Technical Competency as A Foundation

Aside from innovation, the team led by Chef David excel at the technical aspects of baking. The Technical skillset is recognised as a key skill pillar under the Worker 4.0 framework, and it is not hard to see why. With sound fundamentals, it is often easier for the team to experiment with new ideas knowing that they would eventually have the technical competency to bring the idea to fruition.

Three creations highlight the technical excellence of the Montreux Patisserie team – Provence Focaccia, Bakka Nutella and Pecan Banana Sticky Bun. All three are timeless classics in the company’s product list and it is easy to appreciate why after knowing how each of them is created.

The Provence Focaccia requires a long fermentation process of up to 24 hours to improve its aroma and accentuates its airy texture. The trick is to allow the yeast-cultured dough, better known as the poolish, ample time to develop into a bubbly and voluminous mixture. The long fermentation also helps to draw the most flavours out of the ingredients and the infused oil drizzled on top gives it a fragrance that we have come to expect from a Provence Focaccia.

The airy texture of the Provence Focaccia is the result of a long fermentation process

Bakka is a Jewish pastry made from a rich brioche dough, usually with a cinnamon or chocolate filling. The Montreux Patisserie version has a local spin to it, as the star of the show here is Nutella.

The Bakka Nutella requires expert temperature control during the production process to ensure that each batch comes out perfect

The Bakka Nutella is normally produced in big batches. To execute them in such large volumes, temperature control during production is absolutely crucial. The dough is first frozen in a blast freezer and maintained at zero degrees celsius before it is sheeted, filled and braided.

The cold Bakka dough is sheeted, filled and finally braided to give it its distinctive look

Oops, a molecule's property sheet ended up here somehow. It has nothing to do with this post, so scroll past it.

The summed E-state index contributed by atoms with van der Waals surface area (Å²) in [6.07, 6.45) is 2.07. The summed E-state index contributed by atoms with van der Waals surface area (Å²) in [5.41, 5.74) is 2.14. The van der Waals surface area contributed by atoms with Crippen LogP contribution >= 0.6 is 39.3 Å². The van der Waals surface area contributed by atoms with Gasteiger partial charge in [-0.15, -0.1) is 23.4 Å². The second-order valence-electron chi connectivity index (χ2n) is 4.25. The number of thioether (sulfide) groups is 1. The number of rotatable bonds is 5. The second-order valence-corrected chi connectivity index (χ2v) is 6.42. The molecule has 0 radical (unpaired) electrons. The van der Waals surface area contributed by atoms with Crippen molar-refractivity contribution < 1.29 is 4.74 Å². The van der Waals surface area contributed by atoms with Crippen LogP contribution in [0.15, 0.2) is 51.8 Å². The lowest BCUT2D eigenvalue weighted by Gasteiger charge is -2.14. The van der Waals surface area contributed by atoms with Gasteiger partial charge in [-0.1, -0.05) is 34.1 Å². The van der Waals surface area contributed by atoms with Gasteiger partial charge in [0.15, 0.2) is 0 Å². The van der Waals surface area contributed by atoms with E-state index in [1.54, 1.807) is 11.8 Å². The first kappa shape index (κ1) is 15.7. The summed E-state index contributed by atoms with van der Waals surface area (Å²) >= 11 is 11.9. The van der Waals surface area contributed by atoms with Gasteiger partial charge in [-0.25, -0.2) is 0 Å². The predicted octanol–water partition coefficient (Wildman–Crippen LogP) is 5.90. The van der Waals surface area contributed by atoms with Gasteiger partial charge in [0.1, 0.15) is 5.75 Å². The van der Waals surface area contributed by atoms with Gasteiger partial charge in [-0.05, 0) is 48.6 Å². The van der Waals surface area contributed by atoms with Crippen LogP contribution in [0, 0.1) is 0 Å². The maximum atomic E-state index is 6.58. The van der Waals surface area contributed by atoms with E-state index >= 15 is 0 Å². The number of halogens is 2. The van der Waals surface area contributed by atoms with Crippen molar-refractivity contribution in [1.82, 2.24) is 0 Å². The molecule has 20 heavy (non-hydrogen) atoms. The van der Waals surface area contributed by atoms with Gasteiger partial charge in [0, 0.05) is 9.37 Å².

The base ingredient of the Pecan Banana Sticky Bun is the caramel, which first needs to be cooked before roasted chopped pecans are added to it immediately before the mixture solidifies. This will go on to become the layer of topping on the sticky bun.

The melted caramel topping gives the Pecan Banana Sticky Bun its unique look and texture

The entire topping mixture is then set in the blast chiller to harden. Similar to the Bakka Nutella, the dough of the sticky bun needs to be blast frozen and maintained at zero degrees celsius before it is sheeted, filled and shaped. Jaggery, a dark brown sugar is selected for its fragrance and that is rolled up in the dough for the flavours to be fully infused during the baking process.

The shaped dough is then placed on top of the chilled topping before baking. The heat from the oven melts the caramel topping, creating a decadent and gooey layer, hence the name stick bun.

Jaggery is rolled up in the dough and placed on top of the chilled caramel and pecan nut topping before the tray hits the oven

Slowly but Boldly

Around 30 years ago, Chef Lay Lee lay down the first foundations for Montreux Patisserie, and his son Chit Shung managed to elevate the company to a whole new level, with a little help from his friends at e2i. His bold ambitions have never wavered as there is a deep trust in the company’s mastery of technical baking skills, which is ably supported by an openness to innovate and embrace the use of machinery and automation.

The path to greatness is a long one, but Chit Shung knows the winning formula and is steering his team in that direction.